Property values, which concern both land and buildings, provide a more immediately coherent mapped picture (see Fig. 7). Here a concentric pattern can be perceived, with foci for high values on the two main commercial areas of the metropolis. One centred on the main east-west axis of Cheapside in the city, with an extension to the bridge head and further downstream. A slightly more disjointed grouping of high property values can be identified along the line of the Strand in Westminster. This map also shows the primary road network of the metropolis, the form of which helps to explain these patterns.

Fig. 7. map showing property values (rack
rent) in pounds per hectare
Fig. 7. Property values (rack rent) in pounds per hectare

A final-example relates to property-based information, and shows the amount of empty or vacant property as a percentage of all households. Here, apart from outlying areas, empty property can be seen to lie predominantly in the areas without the walls of the City of London, and in the built-up part of the parish of St Margaret Westminster (Fig. 8). Detailed exploration of this pattern has yet to be undertaken: however, the transient nature of the population in these peripheral areas of the metropolis may provide an explanation, as also may the numbers of houses then being built in some of the areas.

Fig. 8. map showing empty properties as a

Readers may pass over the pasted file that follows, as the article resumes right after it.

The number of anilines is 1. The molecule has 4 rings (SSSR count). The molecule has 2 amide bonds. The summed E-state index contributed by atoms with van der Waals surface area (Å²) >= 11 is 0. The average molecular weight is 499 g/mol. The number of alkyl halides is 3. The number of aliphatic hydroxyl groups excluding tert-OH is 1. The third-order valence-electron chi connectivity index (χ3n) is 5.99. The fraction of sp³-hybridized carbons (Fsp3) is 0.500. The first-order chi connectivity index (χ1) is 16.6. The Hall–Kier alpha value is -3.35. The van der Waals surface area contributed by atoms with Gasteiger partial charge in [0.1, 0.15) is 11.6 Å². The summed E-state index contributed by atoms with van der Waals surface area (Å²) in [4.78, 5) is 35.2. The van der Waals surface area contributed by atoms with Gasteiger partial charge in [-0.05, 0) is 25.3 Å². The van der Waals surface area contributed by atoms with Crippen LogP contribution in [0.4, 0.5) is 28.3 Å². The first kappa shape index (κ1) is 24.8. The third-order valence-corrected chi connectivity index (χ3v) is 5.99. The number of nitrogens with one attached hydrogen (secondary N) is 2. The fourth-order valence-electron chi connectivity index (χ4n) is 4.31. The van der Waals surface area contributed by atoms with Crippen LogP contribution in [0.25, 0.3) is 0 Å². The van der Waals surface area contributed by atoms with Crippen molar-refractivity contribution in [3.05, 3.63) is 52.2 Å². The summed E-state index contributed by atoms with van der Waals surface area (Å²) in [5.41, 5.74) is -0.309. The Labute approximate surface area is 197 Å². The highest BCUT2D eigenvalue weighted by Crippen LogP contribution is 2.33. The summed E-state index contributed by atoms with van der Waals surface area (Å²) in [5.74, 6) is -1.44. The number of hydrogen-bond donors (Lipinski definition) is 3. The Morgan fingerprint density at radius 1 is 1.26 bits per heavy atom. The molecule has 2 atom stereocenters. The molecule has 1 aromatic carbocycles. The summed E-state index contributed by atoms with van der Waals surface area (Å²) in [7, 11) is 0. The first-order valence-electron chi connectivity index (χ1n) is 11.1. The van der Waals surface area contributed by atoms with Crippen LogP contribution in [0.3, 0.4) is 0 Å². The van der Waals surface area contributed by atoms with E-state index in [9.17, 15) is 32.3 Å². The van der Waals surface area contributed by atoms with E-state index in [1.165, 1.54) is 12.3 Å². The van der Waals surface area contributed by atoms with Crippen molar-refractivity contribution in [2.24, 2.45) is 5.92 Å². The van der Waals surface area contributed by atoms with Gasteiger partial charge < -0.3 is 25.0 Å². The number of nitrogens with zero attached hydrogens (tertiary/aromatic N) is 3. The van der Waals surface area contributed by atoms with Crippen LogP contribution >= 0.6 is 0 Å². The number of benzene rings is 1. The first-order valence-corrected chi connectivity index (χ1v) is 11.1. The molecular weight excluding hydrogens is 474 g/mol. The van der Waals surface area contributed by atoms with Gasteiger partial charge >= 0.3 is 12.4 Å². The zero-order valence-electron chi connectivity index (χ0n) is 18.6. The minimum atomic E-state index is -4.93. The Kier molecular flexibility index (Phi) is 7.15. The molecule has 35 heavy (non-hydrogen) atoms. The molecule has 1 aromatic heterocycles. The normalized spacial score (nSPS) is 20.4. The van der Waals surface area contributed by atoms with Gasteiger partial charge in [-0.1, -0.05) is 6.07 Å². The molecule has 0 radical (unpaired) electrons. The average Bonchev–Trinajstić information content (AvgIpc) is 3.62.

percentage of all households
Fig. 8. Empty properties as a percentage of all households

The project's objectives for the coming final year's work include the production of a number of articles and the compilation of an atlas illustrating key features of the social and economic structure of metropolitan London in the 1690s. To this end one paper, describing the computer mapping techniques, has already been presented to the 1992 International Congress for History and Computing in Bologna, Italy.

This 32-month project is funded by the Economic and Social Research Council (Ref. No. R000232527).

[1990-1 Report] [1992-3 Report] [1993-4 Report] {Publications arising from project] [Back to Contents]



Some years ago the Centre distributed questionnaires requesting information about unpublished indexes and lists of Londoners of the past, with a view to producing a guide to these sources. We are very grateful to all those who sent us information for this purpose. In the summer the project at last came to fruition with the publication, in collaboration with the Federation of Family History Societies, of Lists of Londoners by Heather Creaton and Jeremy Gibson.

The indexes included were compiled by library and record office staff, and by individual researchers in the course of their work. Their size and scope vary considerably, ranging from a list of all identifiable Londoners up to the year 1216, for example, to a Marylebone funeral firm's burials to 1952.

Along the way may also be found piano manufacturers 1835-1930, members of the Mayor's household before 1600, and people mentioned in probate records, 1363-1700. The guide also contains many references to indexes to parish records and census returns.

Lists of Londoners is selling well, and we are very pleased that it is proving useful. We would be glad to hear of any additions or corrections suitable for inclusion in a second edition in due course.